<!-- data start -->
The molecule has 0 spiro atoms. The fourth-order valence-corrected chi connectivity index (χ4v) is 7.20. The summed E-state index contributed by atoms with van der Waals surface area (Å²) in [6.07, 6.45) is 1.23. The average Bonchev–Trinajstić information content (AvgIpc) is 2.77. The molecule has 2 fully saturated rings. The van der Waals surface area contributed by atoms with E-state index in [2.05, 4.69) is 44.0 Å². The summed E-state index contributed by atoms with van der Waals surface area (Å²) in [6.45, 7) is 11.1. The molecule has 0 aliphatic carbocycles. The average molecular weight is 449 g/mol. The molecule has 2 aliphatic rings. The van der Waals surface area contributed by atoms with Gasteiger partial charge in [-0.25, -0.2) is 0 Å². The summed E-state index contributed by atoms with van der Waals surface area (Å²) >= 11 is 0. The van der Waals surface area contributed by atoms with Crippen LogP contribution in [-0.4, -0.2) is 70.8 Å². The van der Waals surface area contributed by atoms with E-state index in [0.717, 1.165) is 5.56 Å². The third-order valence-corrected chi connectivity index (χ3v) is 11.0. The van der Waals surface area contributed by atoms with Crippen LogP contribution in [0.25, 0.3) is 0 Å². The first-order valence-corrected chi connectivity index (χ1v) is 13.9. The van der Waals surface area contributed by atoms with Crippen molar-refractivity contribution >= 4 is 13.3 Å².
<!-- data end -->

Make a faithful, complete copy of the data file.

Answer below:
The molecule has 0 spiro atoms. The fourth-order valence-corrected chi connectivity index (χ4v) is 7.20. The summed E-state index contributed by atoms with van der Waals surface area (Å²) in [6.07, 6.45) is 1.23. The average Bonchev–Trinajstić information content (AvgIpc) is 2.77. The molecule has 2 fully saturated rings. The van der Waals surface area contributed by atoms with E-state index in [2.05, 4.69) is 44.0 Å². The summed E-state index contributed by atoms with van der Waals surface area (Å²) in [6.45, 7) is 11.1. The molecule has 0 aliphatic carbocycles. The average molecular weight is 449 g/mol. The molecule has 2 aliphatic rings. The van der Waals surface area contributed by atoms with Gasteiger partial charge in [-0.25, -0.2) is 0 Å². The summed E-state index contributed by atoms with van der Waals surface area (Å²) >= 11 is 0. The van der Waals surface area contributed by atoms with Crippen LogP contribution in [-0.4, -0.2) is 70.8 Å². The van der Waals surface area contributed by atoms with E-state index in [0.717, 1.165) is 5.56 Å². The third-order valence-corrected chi connectivity index (χ3v) is 11.0. The van der Waals surface area contributed by atoms with Crippen LogP contribution in [0.25, 0.3) is 0 Å². The first-order valence-corrected chi connectivity index (χ1v) is 13.9. The van der Waals surface area contributed by atoms with Crippen molar-refractivity contribution >= 4 is 13.3 Å².